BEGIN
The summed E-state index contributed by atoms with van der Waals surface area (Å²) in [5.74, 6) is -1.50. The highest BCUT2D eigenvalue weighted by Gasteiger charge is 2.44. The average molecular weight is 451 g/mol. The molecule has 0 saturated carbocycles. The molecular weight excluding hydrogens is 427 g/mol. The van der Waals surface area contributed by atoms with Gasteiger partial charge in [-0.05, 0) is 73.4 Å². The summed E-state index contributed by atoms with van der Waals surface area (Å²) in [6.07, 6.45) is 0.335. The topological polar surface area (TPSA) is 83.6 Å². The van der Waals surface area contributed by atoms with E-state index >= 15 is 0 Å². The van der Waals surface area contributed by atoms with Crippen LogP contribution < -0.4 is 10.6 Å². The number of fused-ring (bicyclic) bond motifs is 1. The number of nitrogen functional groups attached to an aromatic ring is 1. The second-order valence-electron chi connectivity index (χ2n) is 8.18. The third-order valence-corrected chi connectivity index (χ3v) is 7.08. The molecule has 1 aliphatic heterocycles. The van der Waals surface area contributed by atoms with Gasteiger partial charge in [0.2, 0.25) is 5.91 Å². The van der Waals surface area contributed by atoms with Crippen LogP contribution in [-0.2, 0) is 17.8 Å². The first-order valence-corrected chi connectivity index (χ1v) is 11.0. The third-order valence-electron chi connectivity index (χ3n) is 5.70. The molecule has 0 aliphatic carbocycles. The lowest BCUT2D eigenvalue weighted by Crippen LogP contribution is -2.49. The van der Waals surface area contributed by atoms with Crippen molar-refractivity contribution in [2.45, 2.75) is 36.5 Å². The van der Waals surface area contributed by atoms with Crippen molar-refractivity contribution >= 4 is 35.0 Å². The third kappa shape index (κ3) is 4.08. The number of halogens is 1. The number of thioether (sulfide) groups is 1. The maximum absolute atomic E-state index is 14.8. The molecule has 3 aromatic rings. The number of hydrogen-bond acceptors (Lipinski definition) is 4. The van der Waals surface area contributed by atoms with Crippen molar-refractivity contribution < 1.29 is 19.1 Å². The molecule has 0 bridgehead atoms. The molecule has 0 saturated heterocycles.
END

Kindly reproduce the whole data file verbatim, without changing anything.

The summed E-state index contributed by atoms with van der Waals surface area (Å²) in [5.74, 6) is -1.50. The highest BCUT2D eigenvalue weighted by Gasteiger charge is 2.44. The average molecular weight is 451 g/mol. The molecule has 0 saturated carbocycles. The molecular weight excluding hydrogens is 427 g/mol. The van der Waals surface area contributed by atoms with Gasteiger partial charge in [-0.05, 0) is 73.4 Å². The summed E-state index contributed by atoms with van der Waals surface area (Å²) in [6.07, 6.45) is 0.335. The topological polar surface area (TPSA) is 83.6 Å². The van der Waals surface area contributed by atoms with E-state index >= 15 is 0 Å². The van der Waals surface area contributed by atoms with Crippen LogP contribution < -0.4 is 10.6 Å². The number of fused-ring (bicyclic) bond motifs is 1. The number of nitrogen functional groups attached to an aromatic ring is 1. The second-order valence-electron chi connectivity index (χ2n) is 8.18. The third-order valence-corrected chi connectivity index (χ3v) is 7.08. The molecule has 1 aliphatic heterocycles. The van der Waals surface area contributed by atoms with Gasteiger partial charge in [0.2, 0.25) is 5.91 Å². The van der Waals surface area contributed by atoms with Crippen LogP contribution in [-0.2, 0) is 17.8 Å². The first-order valence-corrected chi connectivity index (χ1v) is 11.0. The third-order valence-electron chi connectivity index (χ3n) is 5.70. The molecule has 0 aliphatic carbocycles. The lowest BCUT2D eigenvalue weighted by Crippen LogP contribution is -2.49. The van der Waals surface area contributed by atoms with Crippen molar-refractivity contribution in [2.45, 2.75) is 36.5 Å². The van der Waals surface area contributed by atoms with Crippen molar-refractivity contribution >= 4 is 35.0 Å². The third kappa shape index (κ3) is 4.08. The number of halogens is 1. The number of thioether (sulfide) groups is 1. The maximum absolute atomic E-state index is 14.8. The molecule has 3 aromatic rings. The number of hydrogen-bond acceptors (Lipinski definition) is 4. The van der Waals surface area contributed by atoms with Crippen molar-refractivity contribution < 1.29 is 19.1 Å². The molecule has 0 bridgehead atoms. The molecule has 0 saturated heterocycles.